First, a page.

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Sociological Forum

, Volume 12, Issue 1, pp 103–115 | Cite as

Simulation Games in Theory Development

  • Scott L. Feld
Article

Abstract

Mathematics provides a set of tools and a language by which sociologists can precisely develop and express an abstract theory of society. Simulation games provide relatively limited and controlled contexts in which qualitative observations may suggest insights upon which to build systematic quantitative social theory. James Coleman was one of the strongest advocates for the use of simulation games in developing and communicating social theory; his Democracy game was a valuable tool in the development of his theory of collective action. In this paper, I provide an extended example of the use of observations of simulation games. My observations of two different games suggested ways to reconsider and revise certain aspects of rational choice theory. Building upon Herbert A. Simon's ([1957] Models of Man, Social and Rational: Mathematical Essays on Rational Human Behavior in a Social Setting, New York: Wiley) and John W. Thibaut and Harold H. Kelley's ([1959] The Social Psychology of Groups, New York: Wiley) theories of rationality in the context of incomplete information, my observations suggested that “frustration behavior” may be a rational response to the failure to meet expectations.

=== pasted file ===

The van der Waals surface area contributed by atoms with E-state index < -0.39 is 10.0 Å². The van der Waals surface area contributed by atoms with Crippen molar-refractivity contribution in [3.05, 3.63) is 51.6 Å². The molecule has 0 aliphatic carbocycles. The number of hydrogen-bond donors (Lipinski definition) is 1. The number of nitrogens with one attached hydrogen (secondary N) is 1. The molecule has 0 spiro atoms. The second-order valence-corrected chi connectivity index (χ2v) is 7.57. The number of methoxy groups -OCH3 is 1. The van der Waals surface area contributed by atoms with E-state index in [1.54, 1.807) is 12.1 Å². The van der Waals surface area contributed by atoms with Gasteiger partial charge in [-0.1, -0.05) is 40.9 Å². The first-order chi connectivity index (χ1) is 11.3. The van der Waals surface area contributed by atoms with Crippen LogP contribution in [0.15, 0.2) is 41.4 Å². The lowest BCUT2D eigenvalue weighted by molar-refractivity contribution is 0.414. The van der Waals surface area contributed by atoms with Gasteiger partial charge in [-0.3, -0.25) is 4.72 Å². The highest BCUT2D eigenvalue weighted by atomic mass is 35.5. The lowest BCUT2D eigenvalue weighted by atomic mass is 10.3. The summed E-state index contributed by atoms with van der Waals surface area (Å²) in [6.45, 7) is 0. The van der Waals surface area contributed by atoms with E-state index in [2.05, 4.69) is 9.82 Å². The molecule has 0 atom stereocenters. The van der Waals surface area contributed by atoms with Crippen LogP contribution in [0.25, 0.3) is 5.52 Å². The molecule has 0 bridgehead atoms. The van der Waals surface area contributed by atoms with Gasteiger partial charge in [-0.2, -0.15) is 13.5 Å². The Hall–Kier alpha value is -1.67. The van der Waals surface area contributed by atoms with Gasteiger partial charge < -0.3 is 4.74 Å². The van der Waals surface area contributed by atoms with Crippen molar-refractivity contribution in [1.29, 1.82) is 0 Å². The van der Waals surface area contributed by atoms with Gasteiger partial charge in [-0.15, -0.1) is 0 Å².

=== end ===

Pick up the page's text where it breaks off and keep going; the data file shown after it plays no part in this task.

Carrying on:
simulation games rational choice frustration expectation emotions 

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Copyright information

© Plenum Publishing Corporation 1997

Authors and Affiliations

  • Scott L. Feld
    • 1
  1. 1.Department of SociologyLouisiana State UniversityBaton Rouge

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